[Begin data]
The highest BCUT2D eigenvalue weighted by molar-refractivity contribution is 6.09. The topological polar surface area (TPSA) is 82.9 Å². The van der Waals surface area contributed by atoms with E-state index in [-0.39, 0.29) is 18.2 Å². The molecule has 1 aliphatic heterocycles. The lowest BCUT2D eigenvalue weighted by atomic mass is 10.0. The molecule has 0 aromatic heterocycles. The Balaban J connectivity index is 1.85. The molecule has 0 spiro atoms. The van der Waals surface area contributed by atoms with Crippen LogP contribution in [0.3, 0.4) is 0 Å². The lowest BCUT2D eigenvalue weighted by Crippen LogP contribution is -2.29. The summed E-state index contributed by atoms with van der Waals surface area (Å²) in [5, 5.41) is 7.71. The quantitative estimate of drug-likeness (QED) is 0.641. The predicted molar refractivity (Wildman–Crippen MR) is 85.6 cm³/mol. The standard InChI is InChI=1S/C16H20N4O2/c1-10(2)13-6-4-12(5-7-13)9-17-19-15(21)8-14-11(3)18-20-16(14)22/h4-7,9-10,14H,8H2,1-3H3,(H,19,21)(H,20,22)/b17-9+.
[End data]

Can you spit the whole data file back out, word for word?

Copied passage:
The highest BCUT2D eigenvalue weighted by molar-refractivity contribution is 6.09. The topological polar surface area (TPSA) is 82.9 Å². The van der Waals surface area contributed by atoms with E-state index in [-0.39, 0.29) is 18.2 Å². The molecule has 1 aliphatic heterocycles. The lowest BCUT2D eigenvalue weighted by atomic mass is 10.0. The molecule has 0 aromatic heterocycles. The Balaban J connectivity index is 1.85. The molecule has 0 spiro atoms. The van der Waals surface area contributed by atoms with Crippen LogP contribution in [0.3, 0.4) is 0 Å². The lowest BCUT2D eigenvalue weighted by Crippen LogP contribution is -2.29. The summed E-state index contributed by atoms with van der Waals surface area (Å²) in [5, 5.41) is 7.71. The quantitative estimate of drug-likeness (QED) is 0.641. The predicted molar refractivity (Wildman–Crippen MR) is 85.6 cm³/mol. The standard InChI is InChI=1S/C16H20N4O2/c1-10(2)13-6-4-12(5-7-13)9-17-19-15(21)8-14-11(3)18-20-16(14)22/h4-7,9-10,14H,8H2,1-3H3,(H,19,21)(H,20,22)/b17-9+.